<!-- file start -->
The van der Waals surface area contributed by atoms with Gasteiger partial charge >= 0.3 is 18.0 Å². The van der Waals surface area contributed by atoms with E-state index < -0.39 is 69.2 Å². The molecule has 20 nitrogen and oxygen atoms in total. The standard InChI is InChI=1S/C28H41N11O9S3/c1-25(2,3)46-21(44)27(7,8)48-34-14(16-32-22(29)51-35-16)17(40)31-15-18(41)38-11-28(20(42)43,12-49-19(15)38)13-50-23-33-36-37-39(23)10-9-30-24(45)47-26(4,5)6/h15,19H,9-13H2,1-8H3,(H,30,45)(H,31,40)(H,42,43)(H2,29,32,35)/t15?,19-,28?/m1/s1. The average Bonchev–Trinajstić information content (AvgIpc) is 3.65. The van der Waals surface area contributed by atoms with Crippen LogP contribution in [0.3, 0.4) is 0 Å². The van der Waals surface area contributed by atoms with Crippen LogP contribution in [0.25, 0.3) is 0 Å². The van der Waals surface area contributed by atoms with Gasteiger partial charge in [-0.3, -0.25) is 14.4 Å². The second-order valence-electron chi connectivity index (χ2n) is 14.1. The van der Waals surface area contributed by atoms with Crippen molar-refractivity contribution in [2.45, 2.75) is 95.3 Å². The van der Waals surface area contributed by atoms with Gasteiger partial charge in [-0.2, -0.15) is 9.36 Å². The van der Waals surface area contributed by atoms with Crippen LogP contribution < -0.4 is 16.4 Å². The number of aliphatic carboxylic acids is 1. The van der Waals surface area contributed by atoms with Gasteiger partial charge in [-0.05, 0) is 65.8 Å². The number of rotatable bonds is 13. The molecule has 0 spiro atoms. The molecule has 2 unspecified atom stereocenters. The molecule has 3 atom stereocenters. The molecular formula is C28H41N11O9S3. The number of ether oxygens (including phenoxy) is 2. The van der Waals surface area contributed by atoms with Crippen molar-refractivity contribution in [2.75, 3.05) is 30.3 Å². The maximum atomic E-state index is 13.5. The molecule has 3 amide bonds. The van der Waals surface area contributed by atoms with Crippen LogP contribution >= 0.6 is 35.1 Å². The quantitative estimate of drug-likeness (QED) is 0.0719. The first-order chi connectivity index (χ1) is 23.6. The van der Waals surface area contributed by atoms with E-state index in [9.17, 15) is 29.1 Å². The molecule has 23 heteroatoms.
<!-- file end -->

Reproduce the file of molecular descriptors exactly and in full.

The van der Waals surface area contributed by atoms with Gasteiger partial charge >= 0.3 is 18.0 Å². The van der Waals surface area contributed by atoms with E-state index < -0.39 is 69.2 Å². The molecule has 20 nitrogen and oxygen atoms in total. The standard InChI is InChI=1S/C28H41N11O9S3/c1-25(2,3)46-21(44)27(7,8)48-34-14(16-32-22(29)51-35-16)17(40)31-15-18(41)38-11-28(20(42)43,12-49-19(15)38)13-50-23-33-36-37-39(23)10-9-30-24(45)47-26(4,5)6/h15,19H,9-13H2,1-8H3,(H,30,45)(H,31,40)(H,42,43)(H2,29,32,35)/t15?,19-,28?/m1/s1. The average Bonchev–Trinajstić information content (AvgIpc) is 3.65. The van der Waals surface area contributed by atoms with Crippen LogP contribution in [0.3, 0.4) is 0 Å². The van der Waals surface area contributed by atoms with Crippen LogP contribution in [0.25, 0.3) is 0 Å². The van der Waals surface area contributed by atoms with Gasteiger partial charge in [-0.3, -0.25) is 14.4 Å². The second-order valence-electron chi connectivity index (χ2n) is 14.1. The van der Waals surface area contributed by atoms with Crippen molar-refractivity contribution in [2.45, 2.75) is 95.3 Å². The van der Waals surface area contributed by atoms with Gasteiger partial charge in [-0.2, -0.15) is 9.36 Å². The van der Waals surface area contributed by atoms with Crippen LogP contribution < -0.4 is 16.4 Å². The number of aliphatic carboxylic acids is 1. The van der Waals surface area contributed by atoms with Gasteiger partial charge in [-0.05, 0) is 65.8 Å². The number of rotatable bonds is 13. The molecule has 0 spiro atoms. The molecule has 2 unspecified atom stereocenters. The molecule has 3 atom stereocenters. The molecular formula is C28H41N11O9S3. The number of ether oxygens (including phenoxy) is 2. The van der Waals surface area contributed by atoms with Crippen molar-refractivity contribution in [2.75, 3.05) is 30.3 Å². The maximum atomic E-state index is 13.5. The molecule has 3 amide bonds. The van der Waals surface area contributed by atoms with Crippen LogP contribution >= 0.6 is 35.1 Å². The quantitative estimate of drug-likeness (QED) is 0.0719. The first-order chi connectivity index (χ1) is 23.6. The van der Waals surface area contributed by atoms with E-state index in [9.17, 15) is 29.1 Å². The molecule has 23 heteroatoms.